#7 Anyone for… Wagner? 17/2/2020

330px-RichardWagner_LIA grumpy dragon.

An even grumpier dwarf.

A sleeping heroine who has to be awoken by a brave-but-dim hero.

The story of Siegfried, and indeed, Richard Wagner’s Ring Cycle as a whole may not, on the surface, appear to the stuff of 21st-century headline news. Yet the four operas that make up the whole series are inspired by many of the same Norse myths and Icelandic poems that informed J.R.R. Tolkien’s immensely popular Lord of the Rings book series, and, clocking in at a whopping 18 hours in total, the operas are almost on a par with Peter Jackson’s films (I’m thinking of the Directors’ Edition DVDs, rather than the many Hobbit-movie offspring they subsequently spawned…)

Much is written about our diminishing attention spans in the age of triple-screening entertainment and smartphones, yet it’s clearly not the case that people are altogether shunning long nights at the theatre. Angels in America, The Ferryman, and screenings of Abel Gance’s Napoléon, are just a few recent examples from the world of the stage and screen, where keen audiences are bucking this cultural trend. Perhaps it even has something to do with our compulsion to keep endlessly scrolling…

Either way, until recently, I thought that Wagner’s operas had good bits (dum dum da-dum Daa Daa, AKA The Flight of the Valkyries), but for which the composer made you wait just slightly too long. So far, so Rossini… (the Italian opera composer famously quipped: ‘Wagner has some beautiful moments, but terrible quarters of an hour.’) So it was a revelation to me, when, a couple of weeks ago, I found myself surtitling the London Philharmonic Orchestra’s performance of Siegfried – the third instalment in the epic four-opera tetralogy – when something wholly unexpected happened. Reader, I have a confession to make: I’ve become a Wagner fan.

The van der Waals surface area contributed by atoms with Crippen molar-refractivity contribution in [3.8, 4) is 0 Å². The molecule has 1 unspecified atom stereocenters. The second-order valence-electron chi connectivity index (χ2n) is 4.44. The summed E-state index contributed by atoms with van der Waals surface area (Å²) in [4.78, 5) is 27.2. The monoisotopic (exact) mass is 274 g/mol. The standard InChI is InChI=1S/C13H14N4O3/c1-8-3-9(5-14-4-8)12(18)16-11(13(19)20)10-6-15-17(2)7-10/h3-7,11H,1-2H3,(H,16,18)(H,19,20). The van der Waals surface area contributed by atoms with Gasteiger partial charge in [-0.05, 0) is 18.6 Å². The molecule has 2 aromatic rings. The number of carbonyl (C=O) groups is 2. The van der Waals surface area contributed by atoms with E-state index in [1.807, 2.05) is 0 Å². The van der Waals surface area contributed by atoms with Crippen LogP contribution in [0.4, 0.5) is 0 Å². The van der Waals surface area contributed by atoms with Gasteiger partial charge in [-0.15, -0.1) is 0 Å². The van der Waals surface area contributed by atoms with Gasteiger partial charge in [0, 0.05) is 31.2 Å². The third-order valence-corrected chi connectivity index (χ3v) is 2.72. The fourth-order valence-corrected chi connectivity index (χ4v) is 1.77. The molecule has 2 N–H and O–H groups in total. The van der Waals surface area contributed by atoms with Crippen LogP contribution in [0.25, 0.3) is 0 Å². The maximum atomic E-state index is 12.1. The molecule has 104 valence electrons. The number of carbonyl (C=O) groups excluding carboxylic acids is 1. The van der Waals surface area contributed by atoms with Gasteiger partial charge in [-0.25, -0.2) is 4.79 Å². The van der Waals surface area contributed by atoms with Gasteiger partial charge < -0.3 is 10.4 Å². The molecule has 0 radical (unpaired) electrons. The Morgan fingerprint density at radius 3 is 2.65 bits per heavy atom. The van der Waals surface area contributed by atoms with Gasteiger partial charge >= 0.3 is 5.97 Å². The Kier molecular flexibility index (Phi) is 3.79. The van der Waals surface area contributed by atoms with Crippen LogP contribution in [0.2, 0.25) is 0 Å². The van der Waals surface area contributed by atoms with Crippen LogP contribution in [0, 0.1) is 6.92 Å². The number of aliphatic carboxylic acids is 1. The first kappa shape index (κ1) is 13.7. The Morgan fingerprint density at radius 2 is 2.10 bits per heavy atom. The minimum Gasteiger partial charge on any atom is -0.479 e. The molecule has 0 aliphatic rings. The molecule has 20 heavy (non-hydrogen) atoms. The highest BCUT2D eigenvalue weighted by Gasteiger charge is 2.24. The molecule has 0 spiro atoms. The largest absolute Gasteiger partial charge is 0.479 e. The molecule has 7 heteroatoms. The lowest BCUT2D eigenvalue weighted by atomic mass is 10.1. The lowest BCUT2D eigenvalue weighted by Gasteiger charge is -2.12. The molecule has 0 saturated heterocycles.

That confession is not an easy one. For all I loved delivering pre-performance talks at Welsh National Opera, as Dramaturg between 2013-16, the exchanges I had with Wagner audiences were some of the strangest of any breed of opera-lover. One gentleman came up to me after I had just completed a 30-minute talk about Lohengrin, and, without any of the pleasantries, opened with the heart-sinking line: “You neglected to mention that in 1876…” before proceeding to inform me of a niche biographical insight which would, I was informed, have redeemed my talk.

1280px-Bayreuth_Festspielhaus_2006-07-16
Have YOU been to Bayreuth?

Another particularly ardent Wagner-lover asked me, in the tone of a military interrogation: “Have you been to Bayreuth?” When I replied, shame-faced, in the negative, having not yet prioritized my attendance at the composer’s purpose-built auditorium in Germany, I was thoroughly castigated and then informed that: “If you do go, you mustn’t take the bus up the hill to the theatre.” “I mustn’t?”, I asked. “No!” he exclaimed “You have to walk. Wagner would have wanted you to walk! It’s a pilgrimage.”

So what is it about this composer that inspires such passionate – and occasionally fanatical – devotion? And have I joined their ranks? Perhaps it was the escapism offered by a world of fantastical beasts, of spells, of betrayals and blossoming love duets, allowed to flourish in a rugged, natural setting of caves, forests, and mountaintops, that was what I needed. “After nourishment, shelter and companionship, stories are the thing we need most in the world”, says Philip Pullman. The story hooked me. I’m always fascinated by what happens when we try to imbue folkloric characters with three-dimensional psychology, and the plight of Siegfried and Brünnhilde was no exception. It also, of course, had a lot to do with the performances of the orchestra and soloists – an international army of musical heroes who conjured the story into being. Their presence, combining musical skill with international collaboration, was the other, secondary story that I needed to hear. It was the antidote to the political events unfolding beyond the concert hall.

Either way, I was transfixed and transported. And as Brünnhilde awoke to the surging radiance of the score, to sing the words ‘Hail, bright sun’, ‘Hail, glorious day’, it struck me that that is the way to wake up in the morning. Having said that, I’m a bit more like Fafner the Dragon, before I’ve had my coffee.

Here’s to Die Walküre at Longborough this summer (surtitled by yours truly), the Prequel to Siegfried, and, I suspect, a new fascination with the Ring Cycle in general. Perhaps a trip to Bayreuth beckons…

Arthur Rackham's Fafnir
Fafnir wants coffee… (drawn by Arthur Rackham)

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